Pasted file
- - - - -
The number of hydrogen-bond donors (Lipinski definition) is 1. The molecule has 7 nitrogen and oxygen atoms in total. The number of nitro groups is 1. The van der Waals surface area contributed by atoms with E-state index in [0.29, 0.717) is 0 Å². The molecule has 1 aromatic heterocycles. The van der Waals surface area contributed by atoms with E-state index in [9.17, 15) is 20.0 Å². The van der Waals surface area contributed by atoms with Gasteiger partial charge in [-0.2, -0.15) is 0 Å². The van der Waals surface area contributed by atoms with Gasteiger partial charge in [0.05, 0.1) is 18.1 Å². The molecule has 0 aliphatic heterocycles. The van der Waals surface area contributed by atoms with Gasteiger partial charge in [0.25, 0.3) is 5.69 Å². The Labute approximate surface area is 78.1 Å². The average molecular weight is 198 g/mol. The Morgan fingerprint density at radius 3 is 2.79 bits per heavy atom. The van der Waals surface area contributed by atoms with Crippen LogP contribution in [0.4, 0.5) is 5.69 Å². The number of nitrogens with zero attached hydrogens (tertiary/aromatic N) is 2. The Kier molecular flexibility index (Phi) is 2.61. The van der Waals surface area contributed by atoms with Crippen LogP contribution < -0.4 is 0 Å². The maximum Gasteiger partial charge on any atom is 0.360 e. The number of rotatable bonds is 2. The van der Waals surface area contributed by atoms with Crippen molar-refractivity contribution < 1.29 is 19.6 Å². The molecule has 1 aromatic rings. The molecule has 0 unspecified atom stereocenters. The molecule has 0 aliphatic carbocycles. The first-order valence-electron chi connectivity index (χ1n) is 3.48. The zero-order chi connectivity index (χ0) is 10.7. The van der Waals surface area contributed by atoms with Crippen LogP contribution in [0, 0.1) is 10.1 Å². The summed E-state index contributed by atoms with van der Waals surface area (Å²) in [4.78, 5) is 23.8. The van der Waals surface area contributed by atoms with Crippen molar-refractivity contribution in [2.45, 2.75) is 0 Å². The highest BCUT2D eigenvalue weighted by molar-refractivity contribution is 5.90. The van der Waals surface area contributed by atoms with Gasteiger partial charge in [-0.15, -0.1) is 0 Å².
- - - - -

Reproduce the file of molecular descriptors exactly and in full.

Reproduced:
The number of hydrogen-bond donors (Lipinski definition) is 1. The molecule has 7 nitrogen and oxygen atoms in total. The number of nitro groups is 1. The van der Waals surface area contributed by atoms with E-state index in [0.29, 0.717) is 0 Å². The molecule has 1 aromatic heterocycles. The van der Waals surface area contributed by atoms with E-state index in [9.17, 15) is 20.0 Å². The van der Waals surface area contributed by atoms with Gasteiger partial charge in [-0.2, -0.15) is 0 Å². The van der Waals surface area contributed by atoms with Gasteiger partial charge in [0.05, 0.1) is 18.1 Å². The molecule has 0 aliphatic heterocycles. The van der Waals surface area contributed by atoms with Gasteiger partial charge in [0.25, 0.3) is 5.69 Å². The Labute approximate surface area is 78.1 Å². The average molecular weight is 198 g/mol. The Morgan fingerprint density at radius 3 is 2.79 bits per heavy atom. The van der Waals surface area contributed by atoms with Crippen LogP contribution in [0.4, 0.5) is 5.69 Å². The number of nitrogens with zero attached hydrogens (tertiary/aromatic N) is 2. The Kier molecular flexibility index (Phi) is 2.61. The van der Waals surface area contributed by atoms with Crippen LogP contribution < -0.4 is 0 Å². The maximum Gasteiger partial charge on any atom is 0.360 e. The number of rotatable bonds is 2. The van der Waals surface area contributed by atoms with Crippen molar-refractivity contribution < 1.29 is 19.6 Å². The molecule has 1 aromatic rings. The molecule has 0 unspecified atom stereocenters. The molecule has 0 aliphatic carbocycles. The first-order valence-electron chi connectivity index (χ1n) is 3.48. The zero-order chi connectivity index (χ0) is 10.7. The van der Waals surface area contributed by atoms with Crippen LogP contribution in [0, 0.1) is 10.1 Å². The summed E-state index contributed by atoms with van der Waals surface area (Å²) in [4.78, 5) is 23.8. The van der Waals surface area contributed by atoms with Crippen molar-refractivity contribution in [2.45, 2.75) is 0 Å². The highest BCUT2D eigenvalue weighted by molar-refractivity contribution is 5.90. The van der Waals surface area contributed by atoms with Gasteiger partial charge in [-0.15, -0.1) is 0 Å².